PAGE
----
RIG-I is a key antiviral interferon-stimulated gene against hepatitis E virus regardless of interferon production
Interferons (IFNs) are broad antiviral cytokines that exert their function by inducing the transcription of hundreds of IFN-stimulated genes (ISGs). However, little is known about the antiviral potential of these cellular effectors on hepatitis E virus (HEV) infection, the leading cause of acute hepatitis globally. In this study, we profiled the antiviral potential of a panel of important human ISGs on HEV replication in cell culture models by overexpression of an individual ISG. The mechanism of action of the key anti-HEV ISG was further studied. We identified retinoic acid-inducible gene I (RIG-I), melanoma differentiation-associated protein 5, and IFN regulatory factor 1 (IRF1) as the key anti-HEV ISGs. We found that basal expression of RIG-I restricts HEV infection. Pharmacological activation of the RIG-I pathway by its natural ligand 5′-triphosphate RNA potently inhibits HEV replication. Overexpression of RIG-I activates the transcription of a wide range of ISGs. RIG-I also mediates but does not overlap with IFN-α-initiated ISG transcription. Although it is classically recognized that RIG-I exerts antiviral activity through the induction of IFN production by IRF3 and IRF7, we reveal an IFN-independent antiviral mechanism of RIG-I in combating HEV infection. We found that activation of RIG-I stimulates an antiviral response independent of IRF3 and IRF7 and regardless of IFN production. However, it is partially through activation of the Janus kinase (JAK)-signal transducer and activator of transcription (STAT) cascade of IFN signaling. RIG-I activated two distinct categories of ISGs, one JAK-STAT-dependent and the other JAK-STAT-independent, which coordinately contribute to the anti-HEV activity. Conclusion: We identified RIG-I as an important anti-HEV ISG that can be pharmacologically activated; activation of RIG-I stimulates the cellular innate immunity against HEV regardless of IFN production but partially through the JAK-STAT cascade of IFN signaling.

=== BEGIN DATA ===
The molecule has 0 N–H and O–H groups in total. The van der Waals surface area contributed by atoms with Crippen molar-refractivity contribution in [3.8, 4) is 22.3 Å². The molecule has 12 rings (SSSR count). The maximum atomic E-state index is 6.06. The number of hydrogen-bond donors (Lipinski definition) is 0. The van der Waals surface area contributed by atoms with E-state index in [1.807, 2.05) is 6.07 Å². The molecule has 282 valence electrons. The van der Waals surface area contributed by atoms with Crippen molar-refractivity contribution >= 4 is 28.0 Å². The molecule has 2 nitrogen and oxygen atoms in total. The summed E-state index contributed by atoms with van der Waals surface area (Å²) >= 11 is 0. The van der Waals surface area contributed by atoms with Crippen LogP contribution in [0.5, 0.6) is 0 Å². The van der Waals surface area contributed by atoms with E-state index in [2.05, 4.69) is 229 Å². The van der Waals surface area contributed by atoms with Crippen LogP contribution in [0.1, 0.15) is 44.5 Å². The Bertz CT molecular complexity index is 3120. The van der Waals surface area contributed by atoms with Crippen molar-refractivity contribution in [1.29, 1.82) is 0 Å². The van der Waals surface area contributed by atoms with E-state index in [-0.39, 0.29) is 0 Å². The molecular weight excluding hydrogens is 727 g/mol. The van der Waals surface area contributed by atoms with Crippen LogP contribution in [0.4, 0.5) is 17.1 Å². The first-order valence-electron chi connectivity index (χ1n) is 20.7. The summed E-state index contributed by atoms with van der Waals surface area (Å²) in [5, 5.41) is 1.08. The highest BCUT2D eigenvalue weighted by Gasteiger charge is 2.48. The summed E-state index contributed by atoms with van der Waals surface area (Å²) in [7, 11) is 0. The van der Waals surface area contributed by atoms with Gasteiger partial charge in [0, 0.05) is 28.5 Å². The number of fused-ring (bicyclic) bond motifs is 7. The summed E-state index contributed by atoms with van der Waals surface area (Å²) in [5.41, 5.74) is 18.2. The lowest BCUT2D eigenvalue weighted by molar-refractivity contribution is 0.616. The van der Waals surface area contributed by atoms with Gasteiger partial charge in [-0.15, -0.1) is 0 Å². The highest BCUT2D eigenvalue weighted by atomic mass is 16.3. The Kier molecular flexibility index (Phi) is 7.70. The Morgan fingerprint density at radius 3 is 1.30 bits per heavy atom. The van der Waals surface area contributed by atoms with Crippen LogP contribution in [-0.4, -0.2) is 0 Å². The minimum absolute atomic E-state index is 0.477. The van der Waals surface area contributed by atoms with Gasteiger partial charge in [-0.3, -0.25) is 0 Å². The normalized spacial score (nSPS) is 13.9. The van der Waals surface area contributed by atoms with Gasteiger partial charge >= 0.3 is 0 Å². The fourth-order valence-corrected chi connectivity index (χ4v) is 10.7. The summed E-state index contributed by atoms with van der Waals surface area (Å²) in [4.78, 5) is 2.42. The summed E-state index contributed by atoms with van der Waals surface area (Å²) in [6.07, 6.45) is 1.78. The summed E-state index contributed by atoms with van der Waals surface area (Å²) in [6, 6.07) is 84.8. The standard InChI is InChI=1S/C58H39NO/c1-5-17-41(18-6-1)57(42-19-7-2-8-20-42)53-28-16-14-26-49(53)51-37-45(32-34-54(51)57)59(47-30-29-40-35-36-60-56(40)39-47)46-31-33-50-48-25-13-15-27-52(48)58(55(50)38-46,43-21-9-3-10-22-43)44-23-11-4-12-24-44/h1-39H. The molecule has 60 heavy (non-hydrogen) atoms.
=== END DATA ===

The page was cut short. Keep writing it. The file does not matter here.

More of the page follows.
|Persistent URL||dx.doi.org/10.1002/hep.29105, hdl.handle.net/1765/99596|
Xu, L, Wang, W, Li, Y. (Yunlong), Zhou, X, Yin, Y, Wang, Y, … Pan, Q. (2017). RIG-I is a key antiviral interferon-stimulated gene against hepatitis E virus regardless of interferon production. Hepatology. doi:10.1002/hep.29105